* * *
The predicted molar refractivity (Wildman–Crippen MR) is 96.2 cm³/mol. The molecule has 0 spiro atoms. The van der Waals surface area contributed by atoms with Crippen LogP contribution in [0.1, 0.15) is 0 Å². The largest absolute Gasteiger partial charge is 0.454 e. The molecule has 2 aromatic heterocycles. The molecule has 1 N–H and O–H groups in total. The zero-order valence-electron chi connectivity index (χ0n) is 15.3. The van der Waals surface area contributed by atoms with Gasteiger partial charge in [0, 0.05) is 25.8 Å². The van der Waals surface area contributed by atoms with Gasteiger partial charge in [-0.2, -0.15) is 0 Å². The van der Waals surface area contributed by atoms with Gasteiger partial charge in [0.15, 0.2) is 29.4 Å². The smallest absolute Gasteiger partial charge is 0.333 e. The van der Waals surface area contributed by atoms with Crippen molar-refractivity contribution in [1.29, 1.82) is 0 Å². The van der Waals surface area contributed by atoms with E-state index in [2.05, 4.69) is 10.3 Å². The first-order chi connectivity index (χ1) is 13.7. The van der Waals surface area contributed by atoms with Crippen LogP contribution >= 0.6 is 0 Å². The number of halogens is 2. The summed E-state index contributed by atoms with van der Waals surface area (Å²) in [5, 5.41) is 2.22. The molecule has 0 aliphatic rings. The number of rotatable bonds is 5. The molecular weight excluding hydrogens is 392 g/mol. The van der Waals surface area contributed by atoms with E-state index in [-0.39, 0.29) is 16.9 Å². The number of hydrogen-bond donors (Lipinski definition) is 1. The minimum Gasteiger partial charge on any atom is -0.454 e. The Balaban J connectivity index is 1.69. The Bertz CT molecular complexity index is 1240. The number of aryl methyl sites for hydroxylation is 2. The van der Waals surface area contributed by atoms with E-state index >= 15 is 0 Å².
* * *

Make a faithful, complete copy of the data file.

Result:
The predicted molar refractivity (Wildman–Crippen MR) is 96.2 cm³/mol. The molecule has 0 spiro atoms. The van der Waals surface area contributed by atoms with Crippen LogP contribution in [0.1, 0.15) is 0 Å². The largest absolute Gasteiger partial charge is 0.454 e. The molecule has 2 aromatic heterocycles. The molecule has 1 N–H and O–H groups in total. The zero-order valence-electron chi connectivity index (χ0n) is 15.3. The van der Waals surface area contributed by atoms with Gasteiger partial charge in [0, 0.05) is 25.8 Å². The van der Waals surface area contributed by atoms with Gasteiger partial charge in [-0.2, -0.15) is 0 Å². The van der Waals surface area contributed by atoms with Gasteiger partial charge in [0.15, 0.2) is 29.4 Å². The smallest absolute Gasteiger partial charge is 0.333 e. The van der Waals surface area contributed by atoms with Crippen molar-refractivity contribution in [1.29, 1.82) is 0 Å². The van der Waals surface area contributed by atoms with E-state index in [2.05, 4.69) is 10.3 Å². The first-order chi connectivity index (χ1) is 13.7. The van der Waals surface area contributed by atoms with Crippen LogP contribution >= 0.6 is 0 Å². The number of halogens is 2. The summed E-state index contributed by atoms with van der Waals surface area (Å²) in [5, 5.41) is 2.22. The molecule has 0 aliphatic rings. The number of rotatable bonds is 5. The molecular weight excluding hydrogens is 392 g/mol. The van der Waals surface area contributed by atoms with E-state index in [-0.39, 0.29) is 16.9 Å². The number of hydrogen-bond donors (Lipinski definition) is 1. The minimum Gasteiger partial charge on any atom is -0.454 e. The Balaban J connectivity index is 1.69. The Bertz CT molecular complexity index is 1240. The number of aryl methyl sites for hydroxylation is 2. The van der Waals surface area contributed by atoms with E-state index >= 15 is 0 Å².